Apple Removes Rival Music-Streaming Service From iAd Network

iAdApple (NASDAQ:AAPL) has banned Bloom.fm — a potential iTunes Radio rival — from advertising on its iAd mobile advertising network, reports The Guardian. Bloom.fm is a London-based music-streaming service that is available on both iOS and Android-based mobile devices. The streaming music start up announced the ban via its Twitter account. “Apple just banned our ads because we’re ‘a competitive service to iTunes Radio and it is against Apple policy’ We must be big time now ;),” tweeted Bloom.fm.

Although Apple supposedly characterized Bloom.fm as a “competitive service,” it should be noted that iTunes Radio is not yet available in the UK. However, the removal of Bloom.fm’s advertisements from Apple’s iAd network suggests that the launch of iTunes Radio in the UK is imminent.

“They stopped us advertising a few weeks ago and we were unclear why,” Bloom.fm marketing director Jon Clark told The Guardian. “Then we received an email from our marketing agency saying that it was against their policy to advertise competing services. We’re amused by this rather than frustrated. It’s just pretty funny really. We’re a tiny app, so we’re surprised they even noticed what we were doing.”

Apple launched iTunes Radio in the U.S. last September and rolled it out in Australia earlier this year. Now it appears that the UK will likely be the third market to get Apple’s native music streaming service. Since Apple must reach licensing deals with the record labels in each market, the company was unable to immediately launch the service worldwide.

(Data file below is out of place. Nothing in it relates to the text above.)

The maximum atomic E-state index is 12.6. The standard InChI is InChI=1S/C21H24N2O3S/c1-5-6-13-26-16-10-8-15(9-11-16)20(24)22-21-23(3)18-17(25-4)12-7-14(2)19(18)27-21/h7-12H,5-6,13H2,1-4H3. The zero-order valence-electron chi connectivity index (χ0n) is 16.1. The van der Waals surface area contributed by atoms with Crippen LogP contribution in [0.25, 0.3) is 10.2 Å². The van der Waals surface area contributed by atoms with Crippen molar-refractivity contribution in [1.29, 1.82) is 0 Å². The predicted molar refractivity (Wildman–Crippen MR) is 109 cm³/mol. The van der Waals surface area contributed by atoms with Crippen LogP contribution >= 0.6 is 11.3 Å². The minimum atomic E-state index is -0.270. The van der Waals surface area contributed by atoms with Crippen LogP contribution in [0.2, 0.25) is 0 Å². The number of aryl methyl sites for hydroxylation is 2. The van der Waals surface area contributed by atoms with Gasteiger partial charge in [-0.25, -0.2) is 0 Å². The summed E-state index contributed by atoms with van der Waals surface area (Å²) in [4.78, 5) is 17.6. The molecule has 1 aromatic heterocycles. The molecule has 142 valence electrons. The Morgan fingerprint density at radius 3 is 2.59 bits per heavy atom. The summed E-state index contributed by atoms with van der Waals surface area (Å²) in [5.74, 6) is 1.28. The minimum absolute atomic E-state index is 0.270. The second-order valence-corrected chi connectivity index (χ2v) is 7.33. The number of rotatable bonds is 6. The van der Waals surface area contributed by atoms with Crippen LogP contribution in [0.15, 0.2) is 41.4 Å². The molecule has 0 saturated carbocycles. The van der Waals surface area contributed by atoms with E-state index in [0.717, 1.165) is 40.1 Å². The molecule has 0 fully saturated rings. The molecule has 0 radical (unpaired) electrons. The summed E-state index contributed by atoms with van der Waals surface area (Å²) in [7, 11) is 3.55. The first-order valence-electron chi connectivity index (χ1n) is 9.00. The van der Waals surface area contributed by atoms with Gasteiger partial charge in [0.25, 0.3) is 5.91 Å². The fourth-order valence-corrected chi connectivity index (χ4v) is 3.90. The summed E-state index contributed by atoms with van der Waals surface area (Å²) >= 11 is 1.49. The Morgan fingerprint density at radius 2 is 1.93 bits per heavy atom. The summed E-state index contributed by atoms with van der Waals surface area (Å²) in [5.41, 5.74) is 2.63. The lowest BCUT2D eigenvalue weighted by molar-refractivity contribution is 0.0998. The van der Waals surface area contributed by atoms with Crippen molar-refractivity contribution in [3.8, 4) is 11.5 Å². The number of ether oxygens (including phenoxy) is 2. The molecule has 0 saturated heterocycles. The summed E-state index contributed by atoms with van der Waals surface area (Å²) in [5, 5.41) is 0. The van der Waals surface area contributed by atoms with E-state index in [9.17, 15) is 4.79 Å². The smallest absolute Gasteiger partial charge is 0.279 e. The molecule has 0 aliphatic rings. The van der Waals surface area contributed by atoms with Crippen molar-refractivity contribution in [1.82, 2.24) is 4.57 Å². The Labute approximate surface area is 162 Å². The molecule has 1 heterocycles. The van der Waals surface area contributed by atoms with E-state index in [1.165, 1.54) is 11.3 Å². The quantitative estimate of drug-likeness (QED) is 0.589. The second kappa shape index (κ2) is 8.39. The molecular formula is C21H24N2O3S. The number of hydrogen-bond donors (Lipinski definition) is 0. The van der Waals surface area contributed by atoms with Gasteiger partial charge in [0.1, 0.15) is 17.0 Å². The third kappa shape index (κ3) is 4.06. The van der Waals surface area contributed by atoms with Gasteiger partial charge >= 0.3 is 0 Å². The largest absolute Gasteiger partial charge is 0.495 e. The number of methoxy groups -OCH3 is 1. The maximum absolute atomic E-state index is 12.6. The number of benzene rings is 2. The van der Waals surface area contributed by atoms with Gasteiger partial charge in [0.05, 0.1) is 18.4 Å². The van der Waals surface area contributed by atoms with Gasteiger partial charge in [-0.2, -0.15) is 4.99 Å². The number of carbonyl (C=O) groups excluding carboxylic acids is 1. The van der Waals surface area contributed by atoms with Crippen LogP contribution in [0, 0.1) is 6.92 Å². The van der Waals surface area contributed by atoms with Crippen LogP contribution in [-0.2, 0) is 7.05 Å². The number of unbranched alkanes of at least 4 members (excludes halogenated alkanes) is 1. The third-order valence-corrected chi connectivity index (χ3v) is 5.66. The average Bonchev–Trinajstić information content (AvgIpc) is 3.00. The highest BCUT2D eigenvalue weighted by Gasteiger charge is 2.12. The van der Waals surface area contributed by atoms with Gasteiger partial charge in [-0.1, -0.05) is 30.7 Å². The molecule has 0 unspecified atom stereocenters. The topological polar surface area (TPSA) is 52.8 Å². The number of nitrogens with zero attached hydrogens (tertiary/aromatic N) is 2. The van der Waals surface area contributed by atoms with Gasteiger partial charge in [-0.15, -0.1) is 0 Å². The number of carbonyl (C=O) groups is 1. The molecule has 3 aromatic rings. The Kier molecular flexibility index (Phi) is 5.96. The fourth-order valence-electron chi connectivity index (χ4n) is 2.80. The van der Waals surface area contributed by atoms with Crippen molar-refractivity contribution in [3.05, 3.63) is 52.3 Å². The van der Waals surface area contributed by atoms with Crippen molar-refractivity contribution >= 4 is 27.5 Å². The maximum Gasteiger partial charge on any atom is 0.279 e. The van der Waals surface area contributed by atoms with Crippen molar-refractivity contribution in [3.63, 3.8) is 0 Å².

Eddy Cue, Apple’s senior vice president of Internet Software and Services, discussed the iPhone maker’s long-term goals for iTunes Radio at the iTunes music festival in London last year. “One of our top priorities is to bring iTunes Radio obviously here in the UK, but everywhere in the world,” Cue told The Associated Press.  “We certainly want to be in more than 100 countries.”

Apple’s advertising ban on Bloom.fm comes amid rumors that the Cupertino-based company is planning to overhaul the way that its iTunes Music Store and iTunes Radio operates due to a decline in digital download sales. Although Apple’s ad-supported iTunes Radio service includes a “buy” option, only 1 to 2 percent of users opt to buy music through the music streaming service, according to unnamed label executives cited by Billboard.

The rumors that Apple is planning to revamp its music services were also recently bolstered by several new iTunes-related job listings spotted by 9to5Mac. Billboard’s sources revealed several initiatives that Apple is considering, including securing more exclusive “windowed” content deals, launching an on-demand streaming service modeled after Spotify, and creating an official iTunes app for Android.

Here’s how Apple closed out the trading week on Friday.

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